When it Rains in Hell

In Hell, in the beginning, there was darkness, like God put out the moon with his thumb.

Satan fell, and his tears froze the lowest circle.  Satan’s love is a burning thing, but his agony is absolute cold.

Beelzebub was the first to fall.  The first to carry the banner and sound the horn for the Mourning Star.  He was the first to bleed, the first to storm Heaven’s Gates.  Satan’s wise counselor, most trusted general, and above all, esteemed companion.

They are alone together for what seems like eternity, Beelzebub with his insect wings torn by the incinerating atmosphere, Satan plucking his mangled feathers dry as he goes mad, not even noticing he is freezing.  Beelzebub’s king is singing a song Father used to sonorously paint their cradles with.  Satan makes it sweet and wretchedly cruel:

My sons, my darling shining stars.

Smolder bright like embers from afar.

But up close, sons, burn them to flames.

Thy Kingdom Come, all worlds to claim.

For each word, a broken bit of white down.

For each verse, an infidel kingdom crushed for Christendom.

For each syllable, a dead god, a cold idol, a coffin for the false spirits.

Satan repeats it over and over, his tears blue banners.

Beelzebub waits.  Finally, there is light, after perhaps the trillionth repetition.

A third of Heaven falls as stars of simmering bright flesh, a flash of brilliance.

Then impact on jagged rocks and ice.  Reformation and mutation into monsters.

Pain.

They build an empire on ash and bone, and bury the brothers and sisters that do not survive the Fall.  In honor, much later, when some semblance of civilization is build, however twisted, they put their gravestones into the mortar of the Capital’s building.

Pain, memories, wine like blood, or is it blood like wine?

There is not much to say at night, but it is always night in Hell.

Beelzebub remembers, Satan grows more wicked, so far from his former brightness, and falls into madness and depravity.

Beelzebub holds the kingdom together, runs martial drills for the War That Never Ends.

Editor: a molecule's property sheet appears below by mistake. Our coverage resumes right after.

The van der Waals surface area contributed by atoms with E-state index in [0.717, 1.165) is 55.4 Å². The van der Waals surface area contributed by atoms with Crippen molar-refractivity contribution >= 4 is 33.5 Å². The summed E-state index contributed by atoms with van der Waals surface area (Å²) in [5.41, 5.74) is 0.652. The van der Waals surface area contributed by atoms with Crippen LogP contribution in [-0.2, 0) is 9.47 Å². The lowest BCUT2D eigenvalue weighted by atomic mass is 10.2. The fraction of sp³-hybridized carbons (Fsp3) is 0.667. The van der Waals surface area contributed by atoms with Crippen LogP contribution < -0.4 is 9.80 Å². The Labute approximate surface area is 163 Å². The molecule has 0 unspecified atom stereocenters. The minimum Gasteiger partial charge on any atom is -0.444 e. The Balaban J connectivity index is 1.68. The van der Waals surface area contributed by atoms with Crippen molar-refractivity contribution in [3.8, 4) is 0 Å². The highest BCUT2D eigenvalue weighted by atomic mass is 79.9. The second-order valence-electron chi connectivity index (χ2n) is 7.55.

Beelzebub goes over the ledgers and public records, holds councils, takes too short nights of comfort in his sweet boys.

Usually, he is alone in his tower.

Better to reign in Hell than serve in Heaven?

Only if Heaven was ever perfect in the first place.

The Lord of Flies looks up at the stars of dead god’s hearts, stitched into the fabric of the void.  You see, the demons had to improvise.  All that were left were corpses after the conquest, and after all, all souls eventually end up here.

I sit with Bael, Baal Zebub, a memory of Baal Hadad, or maybe he has always been a spider.

We entwine in his web and kiss venom and poison and toxins.

There are jewels in his web, lost treasures of a thousand conquered kingdoms.

Maggots eat Satan’s corpse, flies emerge from the dregs of the Grim Reaper.  Satan’s true name is Samael, after all – the finality of the scythe, and before his scythe, his spear.

Beelzebub would eat his shit if it purified his brother.  He has drank Satan’s tears, swallowed his cum, bathed in his blood, all to feel again.

It is a cold night in Hell.

Beelzebub looks up at the stars.

There is mist in his eyes.

Tear for every dead brother.

A sob for a negligent parent.

I miss my Father, Allie.  Sometimes, it takes all I have to just go on.

I take his bone white hand – my albino angel, or my red-eyed demon with platinum hair, black capes, and gauntlets.

I speak without thought: